For the fifth consecutive year, Carolina ranks as the nation’s fifth-best public university, according to U.S. News & World Report. The magazine’s annual rankings also placed UNC as a national leader in student accessibility.
UNC posted an 11-point gain – following last year’s 21-point rise – in faculty resources. That 39th overall ranking was up from 50th in 2004 and was UNC’s best showing in the past six years. U.S. News examined snapshots of class size (fewer than 20 students and 50 students or more), average faculty compensation in 2003-04 and 2004-05, proportion of faculty who are full time and with the highest degree in their field, and student-faculty ratio.
In 2004, 54 percent of UNC’s course sections enrolled fewer than 20 students. That was second (topped only by the University of California at Berkeley at 58 percent) among UNC’s top public peers and up from 51 percent in 2003. U.S. News considered an additional measure: Only 11 percent of UNC’s course sections enrolled 50 or more students in 2004, down from 12 percent the previous year.
In student accessibility measurements, UNC ranked first among national public campuses and 10th overall in “Great Schools, Great Prices,” based on a formula determining which schools offer best value by relating academic quality to the net cost of attendance for a student who receives the average level of financial aid.
Another category – least debt among students – listed UNC fifth among public campuses and eighth overall, with 24 percent of graduates posting an average debt of $11,751 in 2004. In 2003, that number was $11,519, down from $13,700 in 2000. Less than a quarter of Carolina’s graduating students accumulate debt. By contrast, the nation’s average student debt loan doubled to $18,900 in about a decade.
“Carolina is making excellent progress toward University priorities we have set ourselves,” said Chancellor James Moeser. “Overall, our focus is on promoting excellence in all that we do in order to benefit the people of North Carolina and beyond. Our top priority is strengthening faculty recruitment, retention and development, and these U.S. News results show how last year’s state appropriations and campus-based tuition revenue helped keep us competitive in faculty compensation with our national peers.”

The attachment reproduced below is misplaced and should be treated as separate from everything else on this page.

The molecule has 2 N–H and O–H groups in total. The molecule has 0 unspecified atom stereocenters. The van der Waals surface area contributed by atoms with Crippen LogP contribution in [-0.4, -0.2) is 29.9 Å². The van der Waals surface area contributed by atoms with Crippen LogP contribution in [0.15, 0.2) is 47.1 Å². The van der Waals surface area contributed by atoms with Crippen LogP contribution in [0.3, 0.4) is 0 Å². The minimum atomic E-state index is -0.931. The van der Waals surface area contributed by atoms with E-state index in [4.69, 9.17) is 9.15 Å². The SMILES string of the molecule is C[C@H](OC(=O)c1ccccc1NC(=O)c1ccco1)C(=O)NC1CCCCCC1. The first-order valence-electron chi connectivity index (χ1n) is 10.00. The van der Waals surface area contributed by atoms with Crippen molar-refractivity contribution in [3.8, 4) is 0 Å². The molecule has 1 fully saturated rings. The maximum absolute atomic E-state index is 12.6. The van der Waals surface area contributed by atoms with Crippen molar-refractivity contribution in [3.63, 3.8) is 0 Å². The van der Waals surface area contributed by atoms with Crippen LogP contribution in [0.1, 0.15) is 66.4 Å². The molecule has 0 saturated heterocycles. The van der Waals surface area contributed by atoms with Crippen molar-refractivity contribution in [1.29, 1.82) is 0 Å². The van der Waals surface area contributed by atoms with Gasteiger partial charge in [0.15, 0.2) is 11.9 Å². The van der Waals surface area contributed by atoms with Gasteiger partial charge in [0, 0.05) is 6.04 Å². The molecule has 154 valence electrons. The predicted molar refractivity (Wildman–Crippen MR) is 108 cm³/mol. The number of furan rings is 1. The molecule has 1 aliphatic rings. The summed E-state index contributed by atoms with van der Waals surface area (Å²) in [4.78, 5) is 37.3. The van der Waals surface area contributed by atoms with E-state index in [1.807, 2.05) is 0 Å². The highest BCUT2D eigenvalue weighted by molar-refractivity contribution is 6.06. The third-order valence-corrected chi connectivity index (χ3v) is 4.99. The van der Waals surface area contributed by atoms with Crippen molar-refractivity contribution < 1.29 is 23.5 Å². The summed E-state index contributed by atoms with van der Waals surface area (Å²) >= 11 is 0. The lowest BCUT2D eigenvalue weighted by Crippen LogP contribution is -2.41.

Among public campuses, Berkeley ranked first, followed by the University of Virginia. The universities of California at Los Angeles and Michigan at Ann Arbor tied for third, followed by UNC at fifth. These five campuses have held the top five spots for a number of years.
Harvard and Princeton universities again tied for the overall top ranking, as they did a year earlier. Yale was third, the University of Pennsylvania was fourth, and Duke and Stanford tied for fifth.
Overall, Carolina tied for 27th – up two spots from last year – with Tufts and Wake Forest universities among both public and private campuses. Other top public campuses ranked between 20th (Berkeley) and 25th (UCLA and Michigan).
The new rankings appear in the magazine’s 2006 “America’s Best Colleges” guidebook, due on newsstands Aug. 22.
The U.S. News rankings formula weighs data including opinion survey responses about academic excellence from peer presidents, provosts or admissions officials; student retention rates; faculty resources; student selectivity; financial resources; graduation rates; and alumni giving.
In other U.S. News rankings: